Re: [TLS] Narrowing allowed characters in ALPN ?

Ryan Sleevi <> Thu, 20 May 2021 07:06 UTC

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From: Ryan Sleevi <>
Date: Thu, 20 May 2021 03:06:06 -0400
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Subject: Re: [TLS] Narrowing allowed characters in ALPN ?
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On Thu, May 20, 2021 at 1:56 AM Viktor Dukhovni <>

> On Wed, May 19, 2021 at 10:29:43PM +0000, Salz, Rich wrote:
> > I support limiting it.
> I concur.  These are not strings used between users to communicate in
> their native language.  They are machine-to-machine protocol
> identifiers, and use of the narrowest reasonable character set promotes
> interoperability.

I'm not sure I understand this. Could you expand further how adding more
normative restrictions promotes, rather than harms, interoperability?

The fact that, as you highlight, they are machine-to-machine, seems like
the greatest path to interoperability, because they shouldn't be assumed to
be "human-readable", and because as specified, no other validation needs to
be performed by either party. They should simply be treated as they're
specified: an opaque series of bytes. Conversions to text strings or
transformations such as character sets seems like fundamentally
misunderstanding/misusing them, rather than being a thing to support.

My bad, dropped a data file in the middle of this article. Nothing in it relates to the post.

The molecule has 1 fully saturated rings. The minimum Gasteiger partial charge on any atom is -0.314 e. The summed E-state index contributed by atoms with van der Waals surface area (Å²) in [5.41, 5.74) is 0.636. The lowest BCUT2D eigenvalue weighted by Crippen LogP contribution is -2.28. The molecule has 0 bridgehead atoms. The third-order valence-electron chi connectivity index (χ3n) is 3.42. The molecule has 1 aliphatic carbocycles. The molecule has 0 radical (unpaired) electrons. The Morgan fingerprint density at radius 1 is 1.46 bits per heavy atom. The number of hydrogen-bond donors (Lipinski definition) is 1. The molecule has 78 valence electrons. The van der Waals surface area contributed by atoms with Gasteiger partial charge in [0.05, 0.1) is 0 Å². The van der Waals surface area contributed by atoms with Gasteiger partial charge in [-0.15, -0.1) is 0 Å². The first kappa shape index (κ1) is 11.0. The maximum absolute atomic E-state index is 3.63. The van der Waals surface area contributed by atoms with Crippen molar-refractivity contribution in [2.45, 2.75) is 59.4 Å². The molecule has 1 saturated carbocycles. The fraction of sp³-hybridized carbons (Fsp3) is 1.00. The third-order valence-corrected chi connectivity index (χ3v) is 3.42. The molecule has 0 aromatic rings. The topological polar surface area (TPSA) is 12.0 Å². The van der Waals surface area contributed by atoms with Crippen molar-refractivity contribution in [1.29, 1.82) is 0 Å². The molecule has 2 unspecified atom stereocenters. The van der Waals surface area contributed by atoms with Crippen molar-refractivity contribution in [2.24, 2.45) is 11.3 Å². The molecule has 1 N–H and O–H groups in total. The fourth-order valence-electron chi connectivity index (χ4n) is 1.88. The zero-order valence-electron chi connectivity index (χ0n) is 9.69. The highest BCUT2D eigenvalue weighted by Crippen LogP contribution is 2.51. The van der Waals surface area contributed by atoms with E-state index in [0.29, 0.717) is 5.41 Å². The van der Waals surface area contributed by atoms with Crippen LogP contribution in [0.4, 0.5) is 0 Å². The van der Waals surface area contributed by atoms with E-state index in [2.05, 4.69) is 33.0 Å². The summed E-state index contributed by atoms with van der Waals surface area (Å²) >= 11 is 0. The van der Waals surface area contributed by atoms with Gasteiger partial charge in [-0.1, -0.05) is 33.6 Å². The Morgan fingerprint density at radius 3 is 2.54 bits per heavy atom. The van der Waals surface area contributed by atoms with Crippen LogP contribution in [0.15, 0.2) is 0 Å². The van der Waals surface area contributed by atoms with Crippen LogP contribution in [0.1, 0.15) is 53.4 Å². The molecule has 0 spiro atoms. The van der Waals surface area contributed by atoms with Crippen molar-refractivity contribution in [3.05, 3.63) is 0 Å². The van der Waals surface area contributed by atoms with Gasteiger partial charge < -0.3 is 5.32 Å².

The idea of restricting the character set seems like it only opens the door
for less interoperability and more complexity. For example, senders need to
make sure they're sending within the allowed character set (meaning
validation before transmission), and receivers that wish to avoid malicious
peers need to similarly validate the identifiers before exposing them as to
API callers. This then adds complexity to the API design, as "no fail"
operations now become "maybe fail" (e.g if a caller attempts to call with
an invalid character string), and that propagates throughout the design of
systems (e.g. config files that may fail to load now).

It seems there's a parallel here to the discussion about whether HTTP/2
should have been a text protocol, like HTTP/1.1 and its predecessors, which
had similar arguments to what's being raised now, versus the binary
protocol that was ultimately adopted.

If the argument is that the extensibility has already rusted shut because
the ecosystem ignored the spec and we didn't GREASE it by using ALPN
identifiers that actually behaved as opaque bytes, then we should at least
make an effort to document why and when that happened, so that mistakes
like that can be avoided in the future.